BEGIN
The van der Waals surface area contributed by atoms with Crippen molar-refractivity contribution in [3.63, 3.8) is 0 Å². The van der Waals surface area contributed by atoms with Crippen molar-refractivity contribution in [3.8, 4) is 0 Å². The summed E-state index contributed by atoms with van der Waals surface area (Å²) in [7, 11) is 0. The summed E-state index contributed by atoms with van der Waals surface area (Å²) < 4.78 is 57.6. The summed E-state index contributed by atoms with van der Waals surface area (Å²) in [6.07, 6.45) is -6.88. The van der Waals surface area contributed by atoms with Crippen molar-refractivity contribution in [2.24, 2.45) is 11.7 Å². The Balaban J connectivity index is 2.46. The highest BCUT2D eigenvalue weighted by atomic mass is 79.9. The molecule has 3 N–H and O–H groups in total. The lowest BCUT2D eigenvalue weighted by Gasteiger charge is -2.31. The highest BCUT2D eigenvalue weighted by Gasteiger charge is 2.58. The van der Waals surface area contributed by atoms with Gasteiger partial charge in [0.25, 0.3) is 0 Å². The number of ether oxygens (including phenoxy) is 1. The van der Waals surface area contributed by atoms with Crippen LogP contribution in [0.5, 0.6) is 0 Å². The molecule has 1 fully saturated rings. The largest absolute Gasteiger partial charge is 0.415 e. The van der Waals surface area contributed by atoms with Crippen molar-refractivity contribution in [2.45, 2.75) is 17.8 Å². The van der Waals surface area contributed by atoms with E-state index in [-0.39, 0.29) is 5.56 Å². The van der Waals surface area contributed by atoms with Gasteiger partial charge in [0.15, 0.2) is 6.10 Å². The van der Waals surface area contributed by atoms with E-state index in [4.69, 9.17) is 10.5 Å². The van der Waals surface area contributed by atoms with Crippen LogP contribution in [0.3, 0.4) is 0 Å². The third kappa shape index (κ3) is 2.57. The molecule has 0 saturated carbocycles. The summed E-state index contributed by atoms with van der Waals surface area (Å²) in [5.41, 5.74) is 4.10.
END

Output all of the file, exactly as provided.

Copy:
The van der Waals surface area contributed by atoms with Crippen molar-refractivity contribution in [3.63, 3.8) is 0 Å². The van der Waals surface area contributed by atoms with Crippen molar-refractivity contribution in [3.8, 4) is 0 Å². The summed E-state index contributed by atoms with van der Waals surface area (Å²) in [7, 11) is 0. The summed E-state index contributed by atoms with van der Waals surface area (Å²) < 4.78 is 57.6. The summed E-state index contributed by atoms with van der Waals surface area (Å²) in [6.07, 6.45) is -6.88. The van der Waals surface area contributed by atoms with Crippen molar-refractivity contribution in [2.24, 2.45) is 11.7 Å². The Balaban J connectivity index is 2.46. The highest BCUT2D eigenvalue weighted by atomic mass is 79.9. The molecule has 3 N–H and O–H groups in total. The lowest BCUT2D eigenvalue weighted by Gasteiger charge is -2.31. The highest BCUT2D eigenvalue weighted by Gasteiger charge is 2.58. The van der Waals surface area contributed by atoms with Gasteiger partial charge in [0.25, 0.3) is 0 Å². The number of ether oxygens (including phenoxy) is 1. The van der Waals surface area contributed by atoms with Crippen LogP contribution in [0.5, 0.6) is 0 Å². The molecule has 1 fully saturated rings. The largest absolute Gasteiger partial charge is 0.415 e. The van der Waals surface area contributed by atoms with Crippen molar-refractivity contribution in [2.45, 2.75) is 17.8 Å². The van der Waals surface area contributed by atoms with E-state index in [-0.39, 0.29) is 5.56 Å². The van der Waals surface area contributed by atoms with Gasteiger partial charge in [0.15, 0.2) is 6.10 Å². The van der Waals surface area contributed by atoms with E-state index in [4.69, 9.17) is 10.5 Å². The van der Waals surface area contributed by atoms with Crippen LogP contribution in [0.3, 0.4) is 0 Å². The third kappa shape index (κ3) is 2.57. The molecule has 0 saturated carbocycles. The summed E-state index contributed by atoms with van der Waals surface area (Å²) in [5.41, 5.74) is 4.10.